By Dave Altimari, Hartford Courant
Calls from a school secretary and janitor describing gunshots and pleading for help were among the 911 calls involving the Dec. 14 Sandy Hook Elementary School shooting released Wednesday.
The calls were scheduled to be released at 2 p.m. but some were briefly posted to a town of Newtown website, the New Haven Register reported. The newspaper posted the calls to its website.
The first call came from the secretary in the central office. In the 24-second call secretary Barbara Halstead says “I think there’s somebody shooting in here in Sandy Hook School.”
The dispatcher replies “Why do you think that?”“Somebody’s got a gun I saw a glimpse of somebody running down the hallway, they’re still around me there’s still shooting. Sandy Hook please,” Halstead said.
Her call at 9:35:39 a.m. was the first of seven that Newtown dispatchers received after Adam Lanza shot his way into the school. There were calls from teachers locked in their classrooms and from janitor Rick Thorne.
Thorne remained on the phone with dispatchers for several minutes, giving them a layout of the school. On at least one occasion as Thorne tells them the shooting is still going on gunshots can be heard.
Thorne tells the dispatcher the students are in lockdown.
“All good. Everything is locked up as far as I know,” Thorne said.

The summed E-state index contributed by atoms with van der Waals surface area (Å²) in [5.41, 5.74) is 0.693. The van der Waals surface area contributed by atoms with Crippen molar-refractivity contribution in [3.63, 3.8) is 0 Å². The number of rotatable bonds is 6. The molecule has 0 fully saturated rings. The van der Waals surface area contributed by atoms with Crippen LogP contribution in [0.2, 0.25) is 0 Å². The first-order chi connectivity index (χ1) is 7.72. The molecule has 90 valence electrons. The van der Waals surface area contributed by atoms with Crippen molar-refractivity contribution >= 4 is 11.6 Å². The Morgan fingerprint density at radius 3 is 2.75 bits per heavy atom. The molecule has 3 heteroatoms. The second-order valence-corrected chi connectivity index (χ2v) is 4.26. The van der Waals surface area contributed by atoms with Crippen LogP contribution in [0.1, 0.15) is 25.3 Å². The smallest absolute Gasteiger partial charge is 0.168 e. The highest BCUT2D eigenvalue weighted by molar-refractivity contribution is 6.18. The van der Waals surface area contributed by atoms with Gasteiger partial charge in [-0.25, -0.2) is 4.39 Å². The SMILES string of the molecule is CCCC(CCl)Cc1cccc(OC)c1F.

When the dispatcher asks if he saw anything out the window Thorne replies “no it’s still going on I can’t get over there..”
At one point Thorne tells the dispatcher “now it is silent” but the shooting starts again. Thorne stayed on the line with the dispatcher until Newtown police temporarily detained him once they entered the building. was eventually.
The 911 tapes were released Wednesday after a Superior Court judge denied an attmept by Danbury State’s Attorney Stephen Sedesnky to keep them sealed.
Sedensky dropped his fight to keep then secret earlier this week. Sedensky decided not to appeal a Superior Court judge’s ruling from last week that the calls should be made public.
Sedensky had gone to court in an attempt to delay implementation of a Freedom of Information Commission ruling that the tapes be made public. Judge Eliot Prescott denied Sedensky’s request, dismissing his argument that the shooting in which 20 first graders and six adults were killed was a case of child abuse and that the calls were the equivalent of signed witness statements.
There also were numerous 911 calls made to Troop L in Litchfield, which received the cell phone calls from, among others, a teacher who was shot in the foot and a parent locked in the room where Principal Dawn Hochsprung had been holding a meeting when Lanza shot his way through a glass window at the front entrance.
Hochsprung and school psychologist Mary Scherlach ran out of the room and were the first two killed by Lanza. A third school official Natalie Hammond was injured during that initial burst of gunfire, but she managed to crawl back into the room and close the door. The unidentified parent then called 911 and told state police dispatchers the shooter was right outside the door.
Those calls are the custody of the state police and are not among the ones that will be released by Newtown officials.